Rationale of the Week | 4 Meds and A1c of 8.9%

For our January 12th Question of the Week, over 58% of respondents chose the best answer!

Before we start though, if you don’t want any spoilers and haven’t tried the question yet, you can answer below: Answer Question

Question:

JR is on metformin 2000mg, empagliflozin 25mg, semaglutide 1.0mg, and 100 units of glargline insulin.  A1C is 8.9% and JR weighs 100kg.

What best describes this clinical picture?

Answer Choices:

  • Overbasalization
  • Non-compliance
  • Fear of hypoglycemia
  • Clinical inaction

As shown above, the most common choice was option 1, the second most common answer was option 2, then option 4, and finally option 3.

Getting to the Best Answer

If you are thinking about taking the certification exam, the content of this practice test question will set you up for success. It addresses a common ADA Standard 9 and approaches to managing hyperglycemia with type 2 diabetes. This standard is brief with very helpful tables and algorithms. A must-read section for anyone ready to be more actively involved in advocacy and pharmacologic management of diabetes.

Answer 1 is correct. 58.07% chose this answer. ” Overbasalization.” This is the best answer, because JR is on 3 diabetes medications plus 100 units of basal insulin, and their glucose is still above target. This treatment plan isn’t working. If we look at the ADA Guidelines, (section 9 outlined on a slide below), it states if the basal insulin is more than 0.5 units/kg/day, we need to take further action.

Too much basal

JR weighs 100kg. The max dose of basal insulin based on his body weight should be 50 units (100kg x 0.5 = 50 units). Yet, JR is on 100 units. What are possible solutions?

Getting to basal + bolus

According to ADA Algorithm, we could add 10% of the current basal as bolus insulin, or 10 units one or two meals a day.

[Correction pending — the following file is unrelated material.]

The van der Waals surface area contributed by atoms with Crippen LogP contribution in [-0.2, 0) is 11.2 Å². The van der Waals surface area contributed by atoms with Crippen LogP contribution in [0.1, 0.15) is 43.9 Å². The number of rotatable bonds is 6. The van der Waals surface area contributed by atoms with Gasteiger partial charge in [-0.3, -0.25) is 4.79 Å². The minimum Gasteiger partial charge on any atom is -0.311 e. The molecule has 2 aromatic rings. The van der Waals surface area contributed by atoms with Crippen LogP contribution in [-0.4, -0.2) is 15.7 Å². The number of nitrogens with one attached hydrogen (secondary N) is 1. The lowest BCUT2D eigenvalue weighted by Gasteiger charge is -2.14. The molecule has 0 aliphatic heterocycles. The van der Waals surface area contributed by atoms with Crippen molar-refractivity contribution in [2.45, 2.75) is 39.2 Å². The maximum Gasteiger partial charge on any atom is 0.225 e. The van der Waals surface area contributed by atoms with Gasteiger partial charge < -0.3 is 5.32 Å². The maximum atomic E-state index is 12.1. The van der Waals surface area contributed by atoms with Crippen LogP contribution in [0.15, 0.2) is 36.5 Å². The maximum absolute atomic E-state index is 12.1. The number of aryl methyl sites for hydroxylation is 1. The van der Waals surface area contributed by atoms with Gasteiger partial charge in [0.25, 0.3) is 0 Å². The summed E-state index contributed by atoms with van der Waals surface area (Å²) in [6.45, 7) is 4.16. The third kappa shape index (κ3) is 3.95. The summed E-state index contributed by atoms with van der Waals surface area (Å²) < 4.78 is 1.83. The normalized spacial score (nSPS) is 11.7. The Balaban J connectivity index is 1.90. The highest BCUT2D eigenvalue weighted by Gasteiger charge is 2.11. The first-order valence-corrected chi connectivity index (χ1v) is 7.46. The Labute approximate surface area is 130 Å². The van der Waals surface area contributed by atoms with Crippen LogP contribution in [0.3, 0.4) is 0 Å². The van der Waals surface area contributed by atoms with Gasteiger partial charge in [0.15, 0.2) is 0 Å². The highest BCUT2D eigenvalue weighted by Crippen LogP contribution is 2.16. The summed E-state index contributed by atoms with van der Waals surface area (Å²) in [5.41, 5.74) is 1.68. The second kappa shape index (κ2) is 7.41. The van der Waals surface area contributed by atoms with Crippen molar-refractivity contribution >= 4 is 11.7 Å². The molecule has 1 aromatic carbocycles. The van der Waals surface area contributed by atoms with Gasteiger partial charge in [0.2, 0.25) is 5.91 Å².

Or we could convert it to combo insulin, like 70/30 insulin. To do that conversion, first, decrease total basal insulin by 80% for safety.

100 units x 0.8 = 80 units. Then give 2/3 in the morning and 1/3 before dinner.

80 x 2/3 = about 50 units in the morning and 80 x 1/3 or about 30 units before dinner. If worried about potential hypoglycemia, the dose could be decreased even further. The main goal is to get glucose to the goal.

Answer 2 is incorrect. 16.57% of you chose this answer. “Non-compliance.” According to the information in the case study, JR is taking all of the medications as directed. The issue is that the medication plan is not effective. And, more than that, the term “non-compliance” has been replaced with focusing on the person’s strengths (strength based approach) and what the actions the individual IS taking.

Answer 3 is incorrect, 9.80% of you chose this answer “Fear of hypoglycemia.” The answer is tempting. Since JR is on 100 units of basal insulin, hypoglycemia seems like a looming possibility. However, we see that the A1c is 8.9% and JR doesn’t mention hypoglycemia. It is very unlikely that low blood sugar is an issue.

Answer 4 is incorrect, 15.56% of you chose this answer. “Clinical inaction.” It is true that more action is required, and the term we use for this is lack of movement to improve glucose levels is called “Clinical inertia”. However, in answering the question, “what best describes this clinical picture”, “overbasalization” is the standout answer.

We hope you appreciate this week’s rationale! Thank you so much for taking the time to answer our Question of the Week and participate in this fun learning activity!


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